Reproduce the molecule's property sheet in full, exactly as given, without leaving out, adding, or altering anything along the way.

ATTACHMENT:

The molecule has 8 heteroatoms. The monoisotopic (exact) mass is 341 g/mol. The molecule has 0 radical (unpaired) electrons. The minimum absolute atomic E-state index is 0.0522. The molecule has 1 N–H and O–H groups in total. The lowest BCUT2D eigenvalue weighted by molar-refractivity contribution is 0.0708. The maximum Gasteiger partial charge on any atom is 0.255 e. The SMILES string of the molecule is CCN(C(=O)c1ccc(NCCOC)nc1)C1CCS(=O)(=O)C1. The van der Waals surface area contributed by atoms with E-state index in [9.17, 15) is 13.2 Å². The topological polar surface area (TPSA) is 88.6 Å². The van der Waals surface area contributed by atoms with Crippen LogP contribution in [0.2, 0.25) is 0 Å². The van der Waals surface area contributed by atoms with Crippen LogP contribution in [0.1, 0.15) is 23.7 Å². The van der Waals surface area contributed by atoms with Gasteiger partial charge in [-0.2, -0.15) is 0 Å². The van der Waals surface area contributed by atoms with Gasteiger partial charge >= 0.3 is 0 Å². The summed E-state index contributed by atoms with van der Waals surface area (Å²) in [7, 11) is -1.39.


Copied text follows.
The molecule has 8 heteroatoms. The monoisotopic (exact) mass is 341 g/mol. The molecule has 0 radical (unpaired) electrons. The minimum absolute atomic E-state index is 0.0522. The molecule has 1 N–H and O–H groups in total. The lowest BCUT2D eigenvalue weighted by molar-refractivity contribution is 0.0708. The maximum Gasteiger partial charge on any atom is 0.255 e. The SMILES string of the molecule is CCN(C(=O)c1ccc(NCCOC)nc1)C1CCS(=O)(=O)C1. The van der Waals surface area contributed by atoms with E-state index in [9.17, 15) is 13.2 Å². The topological polar surface area (TPSA) is 88.6 Å². The van der Waals surface area contributed by atoms with Crippen LogP contribution in [0.2, 0.25) is 0 Å². The van der Waals surface area contributed by atoms with Crippen LogP contribution in [0.1, 0.15) is 23.7 Å². The van der Waals surface area contributed by atoms with Gasteiger partial charge in [-0.2, -0.15) is 0 Å². The van der Waals surface area contributed by atoms with Gasteiger partial charge >= 0.3 is 0 Å². The summed E-state index contributed by atoms with van der Waals surface area (Å²) in [7, 11) is -1.39.